NY Library Association: New York Unprepared For 2020 Census, Calls On Governor To Fund Complete Count Effort
AS NATION’S FIRST ONLINE CENSUS APPROACHES, LIBRARIES PREPARE TO SERVE NEW YORKERS LACKING INTERNET ACCESS, DIGITAL SKILLS NEEDED TO UNDERSTAND & COMPLETE CENSUS FORMS
UNDERCOUNT THREATENS NEW YORK’S CONGRESSIONAL SEATS, BILLIONS IN FEDERAL FUNDING
ALBANY, NY – The New York Library Association is sounding the alarm on New York’s lack of preparation for the 2020 Census – the nation’s first to be conducted primarily online – and calling on Governor Cuomo to allocate funding for statewide complete count efforts aimed at protecting our Congressional representation, state budget, and the right of all individuals to be counted. Unless New York State aggressively invests in statewide complete count efforts, a catastrophic undercount in 2020 is a near certainty.
For the first time in history, the U.S. Census Bureau will administer the Census digitally, online. Lack of federal funding has caused the Bureau to cancel field tests, reduce hiring, and delay critical cybersecurity assessments. Further, the actions of the Trump administration - suggesting Census data might be shared with law enforcement, adding a citizenship question, and pushing the Census into a digital space that raises serious concerns about data privacy - have sowed distrust in the Census. The U.S. GAO considers the Census to be at “High Risk” for failure.
Mike Neppl, General Counsel & Director of Government Relations, New York Library Association: “New York State is woefully underprepared for the 2020 online Census. Without immediate, significant investment in complete count efforts, we stand to lose power in Washington and billions in federal funding over the next decade. The decennial Census is an opportunity to affirm our modern democratic values - that everyone counts equally, and that the right to be counted is innate. If the federal government will not protect this right, New York State must.”
Earlier this year, Governor Cuomo and legislative leaders created the sixteen-member NYS 2020 Complete Count Commission to avoid the mistakes of 2010, which cost the state billions in funding for education, health care, and infrastructure. However, the Commission is not fully constituted and has yet to meet despite its report, with funding recommendations, being due to the legislature by January 10th.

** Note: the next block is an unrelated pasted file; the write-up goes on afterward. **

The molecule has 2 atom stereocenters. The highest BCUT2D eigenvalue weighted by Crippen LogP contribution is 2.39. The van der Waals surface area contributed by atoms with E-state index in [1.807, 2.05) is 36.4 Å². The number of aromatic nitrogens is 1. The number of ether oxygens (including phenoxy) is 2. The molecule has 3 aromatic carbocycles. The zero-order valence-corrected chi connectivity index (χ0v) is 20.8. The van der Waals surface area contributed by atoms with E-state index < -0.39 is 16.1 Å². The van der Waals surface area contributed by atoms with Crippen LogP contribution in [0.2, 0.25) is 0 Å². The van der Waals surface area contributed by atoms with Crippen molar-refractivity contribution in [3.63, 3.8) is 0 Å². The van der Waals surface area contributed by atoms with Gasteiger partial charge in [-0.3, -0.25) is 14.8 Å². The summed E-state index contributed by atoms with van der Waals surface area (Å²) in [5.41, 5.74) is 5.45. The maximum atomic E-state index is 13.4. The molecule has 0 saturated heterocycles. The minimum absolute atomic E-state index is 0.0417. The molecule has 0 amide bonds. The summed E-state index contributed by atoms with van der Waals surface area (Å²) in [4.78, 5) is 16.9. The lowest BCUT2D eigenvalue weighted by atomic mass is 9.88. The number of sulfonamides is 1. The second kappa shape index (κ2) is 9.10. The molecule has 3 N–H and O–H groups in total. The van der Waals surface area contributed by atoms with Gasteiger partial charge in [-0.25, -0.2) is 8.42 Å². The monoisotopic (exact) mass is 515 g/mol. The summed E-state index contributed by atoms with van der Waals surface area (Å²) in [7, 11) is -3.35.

Libraries will be primary points of service for New Yorkers who require assistance to complete their online Census forms. Recent data show that 25% of state households earning less than $50,000 annually – households which have historically been undercounted -- rely on their library for internet access. The Center for Urban Research at CUNY recently issued a comprehensive mapping analysis that shows 100% of New York City’s “Hard-to-Count” communities are within one mile of a library, and nearly 99% of such communities statewide within five miles of a library. After a decade of New York persistently underfunding library services, the library community is scrambling to prepare.
Jeremy Johannesen, Executive Director of the New York Library Association: “The New York Library Association calls on Governor Cuomo to allocate $40M in special funding to provide libraries the resources necessary to help New Yorkers participate in the first-ever digital Census. Libraries must provide access to high-speed internet; access to devices that people of all abilities can use; access to digital literacy instruction; access to trained personnel to provide information and troubleshoot; and address IT security concerns to ensure data privacy – all while maintaining day-to-day library services. This is an unprecedented effort in both scale and scope.”
Lauren Moore, Chair of NYLA’s Census 2020 Task Force & Executive Director, Pioneer Library System: “A complete count in New York cannot be achieved without addressing the digital exclusion faced by people in poverty, people in transient living situations, and people of color -- populations also typically undercounted in the Census. If New York is committed to preventing another undercount in 2020, these populations must get counted. Libraries are committed to this effort, but the interactions digitally excluded individuals require from their library are intensive and time-consuming. New York must invest in library Census infrastructure now.”
NYLA encourages individuals to visit nyla.org/advocacy to learn more about how they can support NYLA’s efforts to ensure a complete count in NYS.
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